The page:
On 25 November 2017 , the yearly campaign “16 days of activism against violence against women”, conceived by UN Women, started, with the aim of raising awareness on the elimination of violence against women, in order to progress and prosper in society. The theme is : End violence against women and girls, Leave no One Behind.
This year my angle of study looks at the women economic empowerment, drawing from successful cases of women entrepreneurs in Africa, documented in the two-years research program by the World Bank, titled: Doing Business, Women in Africa.
According to the OECD, for women, “economic empowerment is the capacity, above all, to participate in, contribute to and benefit from growth processes”. Women’s economic empowerment can therefore be seen as fundamental to strengthening women’s rights and enabling women to have control over their lives and exert influence in society. It is also accepted that women make enormous contributions to economies, whether in businesses, or farms, as entrepreneurs or employees, or by doing unpaid care work at home. Yet, they remain disproportionately affected by poverty, discrimination and exploitation. Gender discrimination means that women often end up in insecure, low-wage jobs, and it curtails their access to economic assets, such as land and loans.
Sub-Saharan Africa has the highest rate of female entrepreneurship across the globe, with more women starting businesses in Africa than anywhere else in the world. According to the Full Participation project No ceilings, Female Entrepreneurs are on the rise, with 41% in Nigeria, followed by Ghana (28 %), Uganda (25 %), Botswana (20%)and South Africa (9 %). However, as women are influencing development and economic growth of entire societies, they are most often receiving financial support from family and friends, not allowing them to have the freedom and the financial independence required to break the cycle of psychological violence.
As a matter of fact, cultural stereotypes, cultural norms and practices leading to gender-based violence give opportunities to men to financially and psychologically control the destiny of women, by acting upon societal unwritten rules. On a bright note, insightful data from 74 economies gathered by the Global Entrepreneurship Report (GEM) 2016/2017 shows that the total participation of women in entrepreneurial activity increased by 10 % in 2014-2015, narrowing the gender gap by 5 %, highlighting the fact that women entrepreneurs provide incomes for their families, employment for those in their communities, and products and services that bring new value to the world around them.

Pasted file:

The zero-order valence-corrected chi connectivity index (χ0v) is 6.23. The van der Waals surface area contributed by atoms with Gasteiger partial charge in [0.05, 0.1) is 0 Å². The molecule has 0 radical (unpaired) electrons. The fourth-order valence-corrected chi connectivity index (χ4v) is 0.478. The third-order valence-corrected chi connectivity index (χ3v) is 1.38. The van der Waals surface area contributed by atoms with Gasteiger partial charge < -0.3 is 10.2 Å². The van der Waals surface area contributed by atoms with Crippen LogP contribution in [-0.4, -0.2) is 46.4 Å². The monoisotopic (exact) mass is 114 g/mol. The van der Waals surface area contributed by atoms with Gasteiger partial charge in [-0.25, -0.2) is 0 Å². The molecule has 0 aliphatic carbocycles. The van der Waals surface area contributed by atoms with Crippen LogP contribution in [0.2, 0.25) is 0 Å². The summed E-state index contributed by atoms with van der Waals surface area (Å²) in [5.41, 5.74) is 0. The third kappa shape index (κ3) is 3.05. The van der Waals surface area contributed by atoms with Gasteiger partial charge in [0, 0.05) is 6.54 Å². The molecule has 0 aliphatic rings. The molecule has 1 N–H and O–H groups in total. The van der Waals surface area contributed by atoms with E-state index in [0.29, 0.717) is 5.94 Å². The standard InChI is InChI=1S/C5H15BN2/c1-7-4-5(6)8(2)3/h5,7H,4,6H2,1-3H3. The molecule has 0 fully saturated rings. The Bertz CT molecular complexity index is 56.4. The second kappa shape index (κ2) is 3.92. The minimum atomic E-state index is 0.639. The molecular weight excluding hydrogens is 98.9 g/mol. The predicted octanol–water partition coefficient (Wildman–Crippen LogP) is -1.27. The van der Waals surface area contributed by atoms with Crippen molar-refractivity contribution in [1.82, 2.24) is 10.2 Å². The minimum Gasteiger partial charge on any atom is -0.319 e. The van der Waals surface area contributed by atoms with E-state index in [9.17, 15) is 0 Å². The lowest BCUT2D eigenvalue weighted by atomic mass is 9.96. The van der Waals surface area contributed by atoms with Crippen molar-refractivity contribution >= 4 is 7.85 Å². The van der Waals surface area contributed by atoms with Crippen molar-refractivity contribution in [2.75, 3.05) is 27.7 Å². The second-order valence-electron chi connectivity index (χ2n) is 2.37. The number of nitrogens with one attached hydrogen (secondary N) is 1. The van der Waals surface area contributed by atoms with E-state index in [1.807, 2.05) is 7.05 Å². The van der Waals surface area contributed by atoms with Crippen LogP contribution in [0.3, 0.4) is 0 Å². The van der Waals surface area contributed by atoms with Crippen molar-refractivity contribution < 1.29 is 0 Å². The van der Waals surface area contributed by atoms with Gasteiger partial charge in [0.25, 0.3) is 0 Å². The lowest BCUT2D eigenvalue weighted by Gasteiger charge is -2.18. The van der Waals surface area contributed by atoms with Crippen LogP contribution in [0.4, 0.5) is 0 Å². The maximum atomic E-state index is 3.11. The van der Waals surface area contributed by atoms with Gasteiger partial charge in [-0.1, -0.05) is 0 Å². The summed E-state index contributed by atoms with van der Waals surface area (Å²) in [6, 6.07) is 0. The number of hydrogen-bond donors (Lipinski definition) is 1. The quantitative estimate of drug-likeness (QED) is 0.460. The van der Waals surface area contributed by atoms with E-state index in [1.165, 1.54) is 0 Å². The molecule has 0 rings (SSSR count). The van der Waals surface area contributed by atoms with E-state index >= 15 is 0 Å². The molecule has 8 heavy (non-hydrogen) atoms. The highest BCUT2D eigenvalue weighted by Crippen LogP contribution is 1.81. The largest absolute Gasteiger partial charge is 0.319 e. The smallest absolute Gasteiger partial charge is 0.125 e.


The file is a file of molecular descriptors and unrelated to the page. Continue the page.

By taking as a reference the international norms of the Beijing Declaration and Platform for Action, promoting women’s economic independence, including employment by addressing the structural causes of poverty through changes in economic structures and laws to protect women, as well as the Convention on the Elimination of all forms of Discrimination against Women (CEDAW), adopting appropriate legislative and other measures, including sanctions where appropriate, prohibiting all discrimination against women, and by establishing legal protection of the rights of women, I see three actions as solutions, on the financial, cultural & advocacy and marketing/narrative sides. The main word here is TRANSFORM.
1. Advance access to finance for Women: through technical/advisory assistance and lending support, financial inclusion for women are beneficial for the reduction of gender-based barriers in the business environment. In addition, it welcomes the creation of business opportunities and improves the working conditions for female employees, market segmentation and inclusion of women in community relationships. (The World Bank has a program to accelerate financial inclusion for women, check here)
2. Awareness-raising campaigns and advocacy training for men and women, to enhance awareness of girls’ rights through the adaptation of positive cultural values (such as, respect, equality, equal opportunities..), and with the aim of eliminating cultural norms and practices leading to gender-based violence, such as forced marriage, early pregnancies, school-drop outs to take care of the family and thus lack of education and job opportunities). Watch and learn more about the HeforShe campaign, where men are involved in the fight against violence against women. (Take Action on the section: Work, where it states that people everywhere, from every corner of the world work together to achieve gender equality by giving the same opportunities in the workplace, equal pay and life-work balance).
3. Change the narrative of Africa: in an enlightening piece by the New York Times, a female Ethiopian entrepreneur points out at the single misleading narrative of Africa, written by non-Africans. In this old script, the words AIDS and poverty are recurrent. With the wave of creativity, innovation, knowing your context and making a change in society by inspiring others, Ms. Tilahun, business woman of a hand-made shoes company, stresses the need of a new Africa brand, where people “finally take back control of their destiny by controlling the marketing message”. People need to change their minds about Africa, inspiring the World to work in synergy and to make an impact on their communities.
Achieving the Dream of a world free of violence against women is possible. From Dream it becomes a Reality. Through daily efforts, starting from these 3 actions, everywhere in the world, from every corner, from where we are now, spreading the message of a generational Transformation by bringing women and men together, at the table, to discuss these issues and to make businesses work, collaborating instead of competing, for a more justice world.
Interesting inspiring readings:
Achieving the Dream: Five African American Women Trailblazers